Laura Callender: CW Publishing House/Collaborative Writing Challenge
Most writers consider collaborating with others to expand their knowledge and experience in the writing field. Few complete the prospective project, but even fewer prefer collaborative writing. Laura Callender, the founder of the Collaborative Writing Challenge, and CW Publishing House, is one of these few, and her passion to help other writers grow is an astounding inspiration that kickstarted this incredible journey.
Laura has agreed to a virtual interview with me, as she eagerly expresses her interest in future writers for CWC. Right now, CWC is on Project 5, which encompasses the mystery/suspense/romance genres. Every project features a new genre, and each genre offers something unique for writers to tackle.
Thank you, Laura, for agreeing to an interview.
When did you have the idea for the Collaborative Writing Challenge?
It was actually over ten years ago. I searched furiously for a project like this to participate in, but I just couldn’t find anything. I wrote up an initial plan for it, but it just didn’t feel right. To be honest I didn’t even know where to start; an ingredient was missing so I pushed it to the back of my mind. It was only after I gave birth to my first daughter and I was on maternity leave that it suddenly made sense. It came flooding back to me, almost as if someone was talking in my ear, finally giving me the wisdom I needed to approach such a mammoth task. I sat up all night writing notes and prep emails for every aspect of it, then searched for writers the next day. When the pilot started just a couple of weeks later, I was so clear and focused, and the process has hardly changed at all since then. The system works and I couldn’t be happier.
How did you start it? What inspired you to pursue it?
We started the pilot project in September 2014. I was staying at my parents’ house in France, and the morning after I wrote up my idea, I pitched it to my non-writing parents, but they just didn’t get it. They couldn’t see why anyone would find my idea enjoyable, and I must admit, I questioned myself. I thought that maybe it was something only I would enjoy, which is why no one else was doing it.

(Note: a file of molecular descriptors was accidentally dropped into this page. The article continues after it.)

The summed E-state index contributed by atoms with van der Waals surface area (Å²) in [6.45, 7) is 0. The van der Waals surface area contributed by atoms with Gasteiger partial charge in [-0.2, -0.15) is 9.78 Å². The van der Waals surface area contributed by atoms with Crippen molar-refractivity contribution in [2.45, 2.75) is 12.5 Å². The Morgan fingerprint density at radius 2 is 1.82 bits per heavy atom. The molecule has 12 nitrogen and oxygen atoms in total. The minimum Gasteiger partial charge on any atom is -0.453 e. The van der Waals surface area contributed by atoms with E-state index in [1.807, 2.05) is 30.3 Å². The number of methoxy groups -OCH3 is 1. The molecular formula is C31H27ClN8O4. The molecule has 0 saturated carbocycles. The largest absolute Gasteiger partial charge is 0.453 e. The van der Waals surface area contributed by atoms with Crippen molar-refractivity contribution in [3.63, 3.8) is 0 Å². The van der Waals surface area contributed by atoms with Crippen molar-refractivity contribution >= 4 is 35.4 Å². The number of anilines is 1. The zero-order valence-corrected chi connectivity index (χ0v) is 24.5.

I had always found it easy to write a great chapter, but struggled to progress past chapters 3 or 4 with my own projects. I wanted to see one of my ideas completed and I wanted to be part of a published novel. I also wanted to see if the structured approach was a good way of completing a full-length novel. It was always so easy to find stories to collaborate on, but the problem for me was the lack of structure. Often, these stories had no beginning, middle or end, and had very little—if any, guidance. They are just open-ended stories that I rarely actually finished. My two objectives for CWC was a schedule and an end product that everyone could read.
What has been your favorite part of the journey?
Without a doubt my favorite part has been meeting so many wonderful writers. I have completely opened up my network of friends through CWC and it’s the first time in my life I have friends who like the same things I do. I’ve personally started writing again, and my friends often challenge me with new ideas and concepts, which I love. Getting “The Concierge” in my hands was pretty awesome too. I’m very proud of that book and everyone involved.
Any bumps in the road to getting there?
Project two was a good learning curve. I asked someone to be the story coordinator as I was still coordinating Project 1, and whilst the coordinator did a wonderful job, her own work commitments made it hard for her to write the summaries and notes each week. It definitely made me more selective about who would make a good coordinator.
We always get weeks where writers fall off the grid, so we might get only one, two, or sometimes zero submissions. That’s definitely challenging, and frustrating, but we have to accept that the process takes eight months, and sometimes people’s personal circumstances and commitments change in that space of time. Again, it is another learning curve, so we have allocated five writers per chapter for Project 5. If all five people submit, it’s a lot of work, but getting a great chapter is so important for the story.